Zaru soba is a traditional Japanese dish made with buckwheat noodles served on a bamboo tray. It’s enjoyed with a dashi based dipping sauce called “mentsuyu” and served cold. It’s a refreshing dish perfect for hot days!
What is Zaru Soba?
Zaru Soba (ざるそば) is a Japanese dish that consists of buckwheat noodles boiled, cooled in cold water, and served on a bamboo tray called a “zaru.”
The dish is typically served with finely chopped nori seaweed, chopped spring onions, wasabi, and other condiments. It is then dipped in a dashi-based dipping sauce.
According to the National Federation of Noodle Manufacturing Cooperative Associations, true Japanese soba noodles (日本そば) are made from a mixture of 30% buckwheat flour and 70% wheat flour.
The “zaru” is a flat bamboo straining tray commonly used to drain excess water from cold soba or udon noodles in Japan. If you do not have a zaru, you can use a bamboo sushi mat or sieve placed on top of a bowl or plate as an alternative option.
The origins of Zaru Soba can be traced back to the Edo period (1600 – 1868). Soba noodles were originally served on bamboo trays at a Tokyo restaurant called “Iseya.” Later on, nori seaweed was added to the dish to differentiate it from the original dish called “morisoba,” which was served without the seaweed.
How I Developed This Recipe
Ingredients and Substitution Ideas
- Dashi Stock: Choose any dashi that suits your preference. Convenient options include dashi packets and instant granules. For those inclined towards homemade versions, consider trying my favorite dashi, simple awase dashi, or vegan dashi recipes.
- Soy Sauce: I recommend Kikkoman soy sauce as a cost-effective and trustworthy option. Dive deeper into the world of soy sauce with my dedicated soy sauce guide tailored to Japanese cuisine.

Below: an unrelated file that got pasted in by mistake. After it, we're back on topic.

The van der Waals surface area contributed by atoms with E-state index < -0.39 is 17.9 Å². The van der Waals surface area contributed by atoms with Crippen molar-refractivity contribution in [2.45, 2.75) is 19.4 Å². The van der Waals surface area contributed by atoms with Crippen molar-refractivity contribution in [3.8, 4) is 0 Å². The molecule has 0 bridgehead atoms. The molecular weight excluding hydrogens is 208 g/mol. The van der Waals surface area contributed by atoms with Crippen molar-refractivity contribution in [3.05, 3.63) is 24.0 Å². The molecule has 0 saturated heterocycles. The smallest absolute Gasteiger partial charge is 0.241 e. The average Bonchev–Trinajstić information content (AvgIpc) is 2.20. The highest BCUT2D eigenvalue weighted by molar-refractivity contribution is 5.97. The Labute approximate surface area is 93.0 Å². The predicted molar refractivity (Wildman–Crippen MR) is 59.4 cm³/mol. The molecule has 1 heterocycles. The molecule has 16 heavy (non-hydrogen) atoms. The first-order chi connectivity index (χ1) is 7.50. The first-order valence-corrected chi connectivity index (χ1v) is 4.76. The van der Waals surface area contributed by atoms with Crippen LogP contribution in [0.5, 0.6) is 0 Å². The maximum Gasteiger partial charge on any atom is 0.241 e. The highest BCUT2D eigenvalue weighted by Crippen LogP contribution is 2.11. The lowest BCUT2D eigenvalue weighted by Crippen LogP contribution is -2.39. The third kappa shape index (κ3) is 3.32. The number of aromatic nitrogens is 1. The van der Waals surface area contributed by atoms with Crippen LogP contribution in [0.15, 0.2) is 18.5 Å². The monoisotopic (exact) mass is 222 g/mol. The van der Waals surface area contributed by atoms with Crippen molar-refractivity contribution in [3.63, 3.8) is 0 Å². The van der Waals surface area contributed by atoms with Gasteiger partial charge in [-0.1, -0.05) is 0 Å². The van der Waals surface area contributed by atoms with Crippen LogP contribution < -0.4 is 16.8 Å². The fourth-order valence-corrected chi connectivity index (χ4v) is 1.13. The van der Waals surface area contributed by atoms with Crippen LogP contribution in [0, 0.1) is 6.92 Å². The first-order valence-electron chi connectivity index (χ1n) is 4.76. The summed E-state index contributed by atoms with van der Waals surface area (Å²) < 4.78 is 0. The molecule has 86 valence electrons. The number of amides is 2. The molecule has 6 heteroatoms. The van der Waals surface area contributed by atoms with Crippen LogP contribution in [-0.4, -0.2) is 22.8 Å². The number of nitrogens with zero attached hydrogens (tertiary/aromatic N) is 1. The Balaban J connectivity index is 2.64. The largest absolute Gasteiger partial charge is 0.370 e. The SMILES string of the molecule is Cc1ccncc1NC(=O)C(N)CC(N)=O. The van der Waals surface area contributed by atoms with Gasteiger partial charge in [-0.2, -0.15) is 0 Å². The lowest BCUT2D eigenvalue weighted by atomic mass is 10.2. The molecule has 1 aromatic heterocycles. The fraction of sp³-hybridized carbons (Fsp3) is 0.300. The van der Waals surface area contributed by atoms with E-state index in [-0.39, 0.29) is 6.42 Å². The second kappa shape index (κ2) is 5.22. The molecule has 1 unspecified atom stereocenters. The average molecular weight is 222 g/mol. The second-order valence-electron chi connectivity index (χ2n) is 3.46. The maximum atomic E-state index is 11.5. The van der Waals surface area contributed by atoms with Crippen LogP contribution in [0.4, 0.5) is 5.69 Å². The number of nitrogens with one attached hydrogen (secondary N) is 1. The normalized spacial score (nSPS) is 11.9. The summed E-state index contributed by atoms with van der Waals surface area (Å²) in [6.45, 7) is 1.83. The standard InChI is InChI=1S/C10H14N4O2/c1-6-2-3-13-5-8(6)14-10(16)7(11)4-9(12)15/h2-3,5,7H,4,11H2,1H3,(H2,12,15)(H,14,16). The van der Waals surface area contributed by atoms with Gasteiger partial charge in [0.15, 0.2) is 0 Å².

- Mirin: When shopping for mirin, I recommend always choosing “hon mirin” (本みりん) for authentic flavor. Hinode Hon Mirin is a good choice in terms of quality and cost. For a broader perspective on Japanese condiments, don’t miss my 20 Most Useful Condiments and Seasonings for Japanese Cooking article.
- Sugar: While standard sugar works well, I often like to use brown cane sugar.
- Soba Noodles: Dried soba noodles are the most straightforward and recommended option for homemade preparations.
- Shredded Sushi Nori Seaweed (Kizami Nori): An optional addition, but it certainly elevates the dish’s visual appeal.
- Wasabi Paste: To me, zaru soba feels incomplete without wasabi. However, it’s a matter of personal preference, so choose between wasabi paste or fresh wasabi, or skip it altogether.
- Grated Ginger: A delightful choice for those who enjoy its zing. Especially handy if you’ve decided against wasabi, ginger paste introduces a refreshing twist.
- Tempura Flakes (Tenkasu): Immerse them in mentsuyu to let them absorb the flavors. While I consider them indispensable for zaru soba, they can be left out based on individual taste.
- Finely Chopped Green Onion: An optional sprinkle that infuses the dish with a burst of color and freshness.
Use a plant-based dashi such as my shiitake and kombu dashi to make this dish suitable for vegetarians and vegans!
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Here are my step-by-step instructions for how to make delicious Japanese zaru soba at home. For ingredient quantities and simplified instructions, scroll down for the printable recipe card below.